Study examines non-recycled plastics conversion tech

Study examines non-recycled plastics conversion tech

By Editorial Staff, Resource Recycling

A study finds considerable energy and greenhouse gas savings using various conversion technologies for non-recyclable plastics instead of landfilling them — and finds those same technologies are close to being commercially viable.

The study, "Environmental and Economic Analysis of Emerging Plastics Conversion Technologies," prepared by research firm RTI International and funded by the American Chemistry Council, examines the efficacy of two types of conversion technologies: gasification, which accepts all municipal solid waste (MSW), including non-recycled plastics; and pyrolysis, which solely manages non-recycled plastics.

In the report, RTI looks at both technologies that have non-recycled plastics as a key feedstock, though some of the facilities it profiles accept such varied materials as "MSW, refuse‚Äźderived fuel (RDF) from sorted MSW, woody wastes from construction and demolition, used telephone poles, and other wastes from industrial, commercial and institutional (ICI)."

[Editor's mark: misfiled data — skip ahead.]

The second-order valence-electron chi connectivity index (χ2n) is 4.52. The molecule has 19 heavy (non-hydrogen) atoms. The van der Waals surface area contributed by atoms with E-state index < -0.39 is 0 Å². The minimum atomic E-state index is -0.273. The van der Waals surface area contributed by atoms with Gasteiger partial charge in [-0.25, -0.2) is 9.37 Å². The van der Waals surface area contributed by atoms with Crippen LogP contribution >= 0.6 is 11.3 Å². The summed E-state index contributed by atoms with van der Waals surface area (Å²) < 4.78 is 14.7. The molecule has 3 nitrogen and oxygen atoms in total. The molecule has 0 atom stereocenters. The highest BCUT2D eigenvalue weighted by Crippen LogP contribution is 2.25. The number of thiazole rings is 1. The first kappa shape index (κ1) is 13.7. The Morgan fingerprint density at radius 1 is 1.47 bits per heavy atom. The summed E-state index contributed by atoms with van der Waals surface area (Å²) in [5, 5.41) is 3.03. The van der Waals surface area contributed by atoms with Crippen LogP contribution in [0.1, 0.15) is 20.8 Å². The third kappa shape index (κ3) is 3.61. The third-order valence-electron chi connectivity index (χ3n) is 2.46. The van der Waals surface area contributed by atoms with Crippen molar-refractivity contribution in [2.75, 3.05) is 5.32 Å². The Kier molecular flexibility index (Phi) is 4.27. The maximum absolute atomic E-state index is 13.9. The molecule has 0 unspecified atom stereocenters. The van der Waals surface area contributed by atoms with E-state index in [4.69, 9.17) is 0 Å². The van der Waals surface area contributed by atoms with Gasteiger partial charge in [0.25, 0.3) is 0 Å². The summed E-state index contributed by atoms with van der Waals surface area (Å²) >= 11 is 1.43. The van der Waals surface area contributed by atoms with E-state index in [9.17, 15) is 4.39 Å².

The above-described facility, run by the firm Enerkem, operates in Edmonton, Alberta, which is currently diverting 60 percent of its residential waste stream from landfill through recycling and composting efforts.

One of the key findings of the study is how close many of the technologies are to commercial viability, within five to 10 years for most. Plastics-to-oil technologies were found to be "generally closer to full scale commercialization" than the MSW gasification plants.

"The study's authors conclude that emerging technologies designed to recover energy from waste can harness a significant and largely untapped source of alternative energy that can help power America's homes, cars and businesses, while also helping to reduce some carbon emissions when compared with landfilling," said Keith Christman, managing director of plastics markets for the American Chemistry Council. "When combined with strong recycling programs, these energy recovery technologies could help communities increase landfill diversion and cost savings over traditional waste management methods," Christman said.

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